The Free Women 1
‘You’re so stupid about children, Richard. They don’t like being split,’ said Molly. ‘Look at the people he knows with me — artists, writers, actors and so on.’
‘And politicians. Don’t forget the comrades.’
‘Well, why not? He’ll grow up knowing something about the world he lives in, which is more than you can say about your three — Eton and Oxford, it’s going to be, for all of them. Tommy knows all kinds. He won’t see the world in terms of the little fishpond of the upper class.’
Anna said: ‘You’re not going to get anywhere if you two go on like this.’ She sounded angry; she tried to right it with a joke: ‘What it amounts to is, you two should never have married, but you did, or at least you shouldn’t have had a child, but you did —’ Her voice sounded angry again, and again she softened it, saying, ‘Do you realize you two have been saying the same things over and over for years? Why don’t you accept that you’ll never agree about anything and be done with it?’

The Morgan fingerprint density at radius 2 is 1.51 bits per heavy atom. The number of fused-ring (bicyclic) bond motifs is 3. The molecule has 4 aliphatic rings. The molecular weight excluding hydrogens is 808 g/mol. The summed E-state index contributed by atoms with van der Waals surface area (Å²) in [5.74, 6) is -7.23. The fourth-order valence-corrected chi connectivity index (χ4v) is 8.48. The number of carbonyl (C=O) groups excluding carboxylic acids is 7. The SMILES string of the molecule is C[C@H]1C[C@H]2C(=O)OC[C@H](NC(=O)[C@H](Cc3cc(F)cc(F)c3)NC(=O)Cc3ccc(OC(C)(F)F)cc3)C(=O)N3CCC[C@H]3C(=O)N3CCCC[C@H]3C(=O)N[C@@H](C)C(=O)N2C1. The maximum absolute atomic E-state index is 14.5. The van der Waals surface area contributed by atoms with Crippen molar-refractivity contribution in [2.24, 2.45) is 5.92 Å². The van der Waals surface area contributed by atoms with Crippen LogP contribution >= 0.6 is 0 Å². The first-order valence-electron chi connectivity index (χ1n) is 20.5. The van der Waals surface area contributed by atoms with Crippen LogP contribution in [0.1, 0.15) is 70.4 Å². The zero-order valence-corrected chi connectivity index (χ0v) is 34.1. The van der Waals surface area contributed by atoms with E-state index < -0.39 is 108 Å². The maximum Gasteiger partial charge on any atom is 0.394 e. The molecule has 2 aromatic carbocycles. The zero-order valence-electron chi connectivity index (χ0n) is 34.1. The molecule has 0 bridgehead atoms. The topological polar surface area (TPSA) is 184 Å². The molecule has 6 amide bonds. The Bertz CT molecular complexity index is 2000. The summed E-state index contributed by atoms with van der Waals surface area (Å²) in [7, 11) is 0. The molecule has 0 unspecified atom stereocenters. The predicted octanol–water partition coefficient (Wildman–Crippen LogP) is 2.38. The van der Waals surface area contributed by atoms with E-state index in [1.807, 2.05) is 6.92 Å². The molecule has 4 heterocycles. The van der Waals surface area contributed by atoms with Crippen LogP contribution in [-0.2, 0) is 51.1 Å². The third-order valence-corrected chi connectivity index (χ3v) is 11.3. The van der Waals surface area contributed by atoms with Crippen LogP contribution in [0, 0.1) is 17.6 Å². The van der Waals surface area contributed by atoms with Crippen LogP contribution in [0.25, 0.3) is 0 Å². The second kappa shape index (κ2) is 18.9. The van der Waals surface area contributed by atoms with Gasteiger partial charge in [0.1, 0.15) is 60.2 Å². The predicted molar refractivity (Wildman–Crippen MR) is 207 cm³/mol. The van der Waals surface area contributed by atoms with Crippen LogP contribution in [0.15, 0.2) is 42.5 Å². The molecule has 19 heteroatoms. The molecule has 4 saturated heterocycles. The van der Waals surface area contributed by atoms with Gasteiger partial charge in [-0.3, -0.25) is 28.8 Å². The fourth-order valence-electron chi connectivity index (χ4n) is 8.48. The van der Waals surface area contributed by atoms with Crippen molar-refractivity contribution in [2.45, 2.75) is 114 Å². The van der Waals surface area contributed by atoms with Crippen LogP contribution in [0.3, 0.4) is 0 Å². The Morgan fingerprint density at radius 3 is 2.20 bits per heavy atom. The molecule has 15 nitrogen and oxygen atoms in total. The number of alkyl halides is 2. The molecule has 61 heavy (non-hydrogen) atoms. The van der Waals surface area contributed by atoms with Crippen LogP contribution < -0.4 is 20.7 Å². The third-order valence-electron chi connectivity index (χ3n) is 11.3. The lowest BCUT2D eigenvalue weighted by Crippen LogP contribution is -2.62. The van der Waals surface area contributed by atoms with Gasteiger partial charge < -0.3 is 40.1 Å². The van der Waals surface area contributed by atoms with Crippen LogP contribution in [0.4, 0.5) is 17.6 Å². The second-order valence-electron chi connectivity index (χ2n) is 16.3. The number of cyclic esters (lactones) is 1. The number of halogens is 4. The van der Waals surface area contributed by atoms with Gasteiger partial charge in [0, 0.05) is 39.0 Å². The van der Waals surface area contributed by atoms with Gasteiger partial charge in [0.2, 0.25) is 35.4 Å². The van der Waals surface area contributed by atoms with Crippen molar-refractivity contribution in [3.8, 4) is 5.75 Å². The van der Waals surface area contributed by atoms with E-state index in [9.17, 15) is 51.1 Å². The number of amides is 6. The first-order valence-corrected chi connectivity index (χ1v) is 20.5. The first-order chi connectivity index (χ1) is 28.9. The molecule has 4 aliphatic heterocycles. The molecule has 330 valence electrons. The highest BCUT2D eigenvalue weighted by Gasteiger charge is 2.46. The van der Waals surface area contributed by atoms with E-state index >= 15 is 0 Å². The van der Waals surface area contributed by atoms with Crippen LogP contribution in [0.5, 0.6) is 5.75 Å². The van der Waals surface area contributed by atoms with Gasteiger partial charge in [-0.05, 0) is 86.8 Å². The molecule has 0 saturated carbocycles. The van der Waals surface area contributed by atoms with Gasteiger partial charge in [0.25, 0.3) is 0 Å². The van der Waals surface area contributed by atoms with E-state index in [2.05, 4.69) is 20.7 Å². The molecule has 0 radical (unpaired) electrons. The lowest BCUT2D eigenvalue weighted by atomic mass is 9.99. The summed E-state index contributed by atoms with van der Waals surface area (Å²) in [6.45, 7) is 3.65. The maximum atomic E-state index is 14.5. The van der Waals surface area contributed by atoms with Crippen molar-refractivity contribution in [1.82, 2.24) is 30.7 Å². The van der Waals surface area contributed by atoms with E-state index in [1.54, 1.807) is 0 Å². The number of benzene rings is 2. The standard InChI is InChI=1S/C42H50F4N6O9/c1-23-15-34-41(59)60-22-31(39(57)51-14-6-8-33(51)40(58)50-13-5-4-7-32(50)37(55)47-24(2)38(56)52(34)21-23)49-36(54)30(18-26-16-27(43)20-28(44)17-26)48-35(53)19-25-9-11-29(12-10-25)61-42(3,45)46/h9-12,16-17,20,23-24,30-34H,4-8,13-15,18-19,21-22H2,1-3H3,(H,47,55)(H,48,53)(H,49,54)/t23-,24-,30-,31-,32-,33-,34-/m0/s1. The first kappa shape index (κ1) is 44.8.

‘How can we be done with it when there’s Tommy to consider?’ said Richard, irritably, very loud.
‘Do you have to shout?’ said Anna. ‘How do you know he hasn’t heard every word? That’s probably what’s wrong with him. He must feel such a bone of contention.’
Molly promptly went to the door, opened it, listened. ‘Nonsense, I can hear him typing upstairs.’ She came back saying, ‘Anna, you make me tired when you get English and tight-lipped.’
‘I hate loud voices.’
‘Well I’m Jewish and I like them.’
Richard again visibly suffered. ‘Yes — and you call yourself Miss Jacobs. Miss. In the interests of your right to independence and your own identity — whatever that might mean. But Tommy has Miss Jacobs for a mother.’
‘It’s not the miss you object to,’ said Molly cheerfully. ‘It’s the Jacobs. Yes it is. You always were anti-semitic.’
‘Oh hell,’ said Richard, impatient.